The Major Players:
Thubten Comerford, CEO of WePost Media.
David Wilk, Creative Management Partners
Tracee Gleichner, Founder and CEO of Literal Exposure
Joan Schulhafer, Publishing & Media Consultant
Joan: An author, at minimum, needs a website. It doesn’t have to be anything fancy, but it needs to look professional. A website is a landing zone for readers.
Tracy: Talks about the value of doing a blog tour.
Thubten: Amused everyone by saying he “takes shiny things away from authors so that they can write.”
Q: What are your thoughts on author branding?
David: Brand is the connection of your work to you by the reader. He acknowledges that the more money you spend, the bigger the branding you can achieve because you can afford to keep the push up over time. He thinks it is more important to get people’s attention initially than their money. If you create that connection with the consumer, you create the brand.
Thubten: Thinks the most important aspect of building brand is authenticity. If your characters move people emotionally, the readers will want to connect with you on a personal level. If you create a relationship with your readers, they will be passionate about your work. They will buy everything you write and recommend your work to others.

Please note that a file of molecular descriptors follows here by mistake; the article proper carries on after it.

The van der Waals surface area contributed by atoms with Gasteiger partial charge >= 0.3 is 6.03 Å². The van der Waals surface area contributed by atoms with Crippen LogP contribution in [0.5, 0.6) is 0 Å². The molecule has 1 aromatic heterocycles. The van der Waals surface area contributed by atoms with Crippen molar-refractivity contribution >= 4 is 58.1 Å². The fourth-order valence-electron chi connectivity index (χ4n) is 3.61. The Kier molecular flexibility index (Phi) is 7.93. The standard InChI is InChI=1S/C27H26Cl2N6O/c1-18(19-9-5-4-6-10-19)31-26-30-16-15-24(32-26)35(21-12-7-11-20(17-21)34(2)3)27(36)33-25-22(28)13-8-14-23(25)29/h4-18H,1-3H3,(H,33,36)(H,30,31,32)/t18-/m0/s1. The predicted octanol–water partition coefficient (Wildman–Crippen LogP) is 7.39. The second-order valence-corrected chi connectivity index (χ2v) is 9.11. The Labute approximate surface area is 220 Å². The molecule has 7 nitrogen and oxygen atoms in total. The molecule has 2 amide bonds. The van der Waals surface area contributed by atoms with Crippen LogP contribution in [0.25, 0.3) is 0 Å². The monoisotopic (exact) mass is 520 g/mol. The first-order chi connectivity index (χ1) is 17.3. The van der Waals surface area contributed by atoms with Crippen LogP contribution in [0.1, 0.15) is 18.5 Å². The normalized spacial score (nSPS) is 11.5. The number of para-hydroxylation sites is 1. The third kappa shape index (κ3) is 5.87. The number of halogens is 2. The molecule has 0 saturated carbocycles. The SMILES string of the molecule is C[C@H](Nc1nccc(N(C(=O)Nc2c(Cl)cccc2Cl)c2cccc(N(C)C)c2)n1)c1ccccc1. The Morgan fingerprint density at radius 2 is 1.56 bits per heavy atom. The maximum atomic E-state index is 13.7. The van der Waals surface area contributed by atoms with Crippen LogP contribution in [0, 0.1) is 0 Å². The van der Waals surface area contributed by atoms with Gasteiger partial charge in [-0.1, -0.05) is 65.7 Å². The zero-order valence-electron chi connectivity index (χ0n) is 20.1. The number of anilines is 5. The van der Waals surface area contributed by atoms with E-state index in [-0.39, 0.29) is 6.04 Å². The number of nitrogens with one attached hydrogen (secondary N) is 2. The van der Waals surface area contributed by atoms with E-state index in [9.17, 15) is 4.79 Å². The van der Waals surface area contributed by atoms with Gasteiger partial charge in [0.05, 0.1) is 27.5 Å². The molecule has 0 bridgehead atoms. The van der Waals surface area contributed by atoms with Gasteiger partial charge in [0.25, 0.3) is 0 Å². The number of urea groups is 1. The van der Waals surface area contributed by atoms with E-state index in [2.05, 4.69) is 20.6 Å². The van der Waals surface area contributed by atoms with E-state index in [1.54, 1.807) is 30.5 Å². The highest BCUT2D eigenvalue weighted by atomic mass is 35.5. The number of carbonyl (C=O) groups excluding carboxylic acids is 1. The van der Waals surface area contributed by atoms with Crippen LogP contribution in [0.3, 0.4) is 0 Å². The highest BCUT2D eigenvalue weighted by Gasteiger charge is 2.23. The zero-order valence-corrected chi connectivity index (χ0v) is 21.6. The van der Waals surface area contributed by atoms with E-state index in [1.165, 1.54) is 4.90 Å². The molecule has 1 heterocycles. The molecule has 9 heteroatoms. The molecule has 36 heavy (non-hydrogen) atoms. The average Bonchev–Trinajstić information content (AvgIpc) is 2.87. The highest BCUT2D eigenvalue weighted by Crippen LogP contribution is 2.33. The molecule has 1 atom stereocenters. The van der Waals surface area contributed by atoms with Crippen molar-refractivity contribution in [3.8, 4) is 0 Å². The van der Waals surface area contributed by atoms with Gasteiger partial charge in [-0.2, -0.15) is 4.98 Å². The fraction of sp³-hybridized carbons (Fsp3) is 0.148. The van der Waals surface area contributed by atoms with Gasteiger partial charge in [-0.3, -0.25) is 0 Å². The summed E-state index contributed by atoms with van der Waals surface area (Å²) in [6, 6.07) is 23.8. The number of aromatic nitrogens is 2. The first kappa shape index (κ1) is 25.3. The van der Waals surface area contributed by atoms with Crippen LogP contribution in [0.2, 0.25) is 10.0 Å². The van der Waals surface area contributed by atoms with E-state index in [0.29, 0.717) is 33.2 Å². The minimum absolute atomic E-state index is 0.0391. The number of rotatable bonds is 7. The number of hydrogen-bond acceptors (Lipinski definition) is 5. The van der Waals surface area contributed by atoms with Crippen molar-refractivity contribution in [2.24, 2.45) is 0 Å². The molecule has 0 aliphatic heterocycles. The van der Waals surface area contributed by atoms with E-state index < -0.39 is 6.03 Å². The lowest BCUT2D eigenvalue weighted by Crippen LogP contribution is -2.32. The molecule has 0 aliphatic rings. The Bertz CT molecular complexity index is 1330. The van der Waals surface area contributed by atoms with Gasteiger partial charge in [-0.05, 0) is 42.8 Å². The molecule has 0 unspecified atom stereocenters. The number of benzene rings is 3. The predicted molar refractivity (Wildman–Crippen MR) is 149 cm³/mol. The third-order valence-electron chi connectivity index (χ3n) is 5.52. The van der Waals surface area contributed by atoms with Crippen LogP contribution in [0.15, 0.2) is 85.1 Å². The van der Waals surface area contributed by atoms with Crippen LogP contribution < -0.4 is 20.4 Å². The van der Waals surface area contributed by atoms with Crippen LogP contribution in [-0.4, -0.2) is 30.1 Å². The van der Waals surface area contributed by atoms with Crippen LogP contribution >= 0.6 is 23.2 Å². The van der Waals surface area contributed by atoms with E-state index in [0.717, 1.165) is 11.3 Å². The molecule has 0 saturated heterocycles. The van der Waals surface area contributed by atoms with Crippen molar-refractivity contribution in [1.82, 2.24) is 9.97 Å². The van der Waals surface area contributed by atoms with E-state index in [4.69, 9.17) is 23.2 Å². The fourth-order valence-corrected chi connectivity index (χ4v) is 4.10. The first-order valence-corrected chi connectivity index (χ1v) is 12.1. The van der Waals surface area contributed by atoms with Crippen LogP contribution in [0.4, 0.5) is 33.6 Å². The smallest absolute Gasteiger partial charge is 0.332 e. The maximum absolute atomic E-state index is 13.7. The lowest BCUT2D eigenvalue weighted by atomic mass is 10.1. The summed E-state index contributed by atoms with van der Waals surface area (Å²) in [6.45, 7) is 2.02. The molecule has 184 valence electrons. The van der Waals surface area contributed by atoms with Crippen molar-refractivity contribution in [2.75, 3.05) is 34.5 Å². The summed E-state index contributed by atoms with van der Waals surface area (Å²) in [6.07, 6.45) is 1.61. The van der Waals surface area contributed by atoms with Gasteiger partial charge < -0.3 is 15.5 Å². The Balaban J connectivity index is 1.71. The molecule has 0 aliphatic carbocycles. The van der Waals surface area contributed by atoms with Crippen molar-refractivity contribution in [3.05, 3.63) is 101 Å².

Q: If you write in different genres, do you need a brand for each genre?
Thubten: Have a LinkedIn profile that talks about all of your writing in one place. Have a Facebook author page about everything and a Facebook page for each genre.
David: If you cross a lot of different territory, your website is your social hub. You have to start there. Most readers do not cross over. Take this into account when creating your branding efforts. Publishers and bookstores do not connect author’s books in different genres. You must create this connection yourself.
Tracy: Does not think you need different pen names or brands for different genres.
Q: How do we get out the message that we are “real” authors versus the drek?
Thubten: If you have a bad book but good marketing, it won’t sell. The more present you are, the more discoverable you will be. If you’re not engaging, you’re not discoverable.
My Comment: I don’t agree that a bad book with good marketing won’t sell. Too many of us have bought one.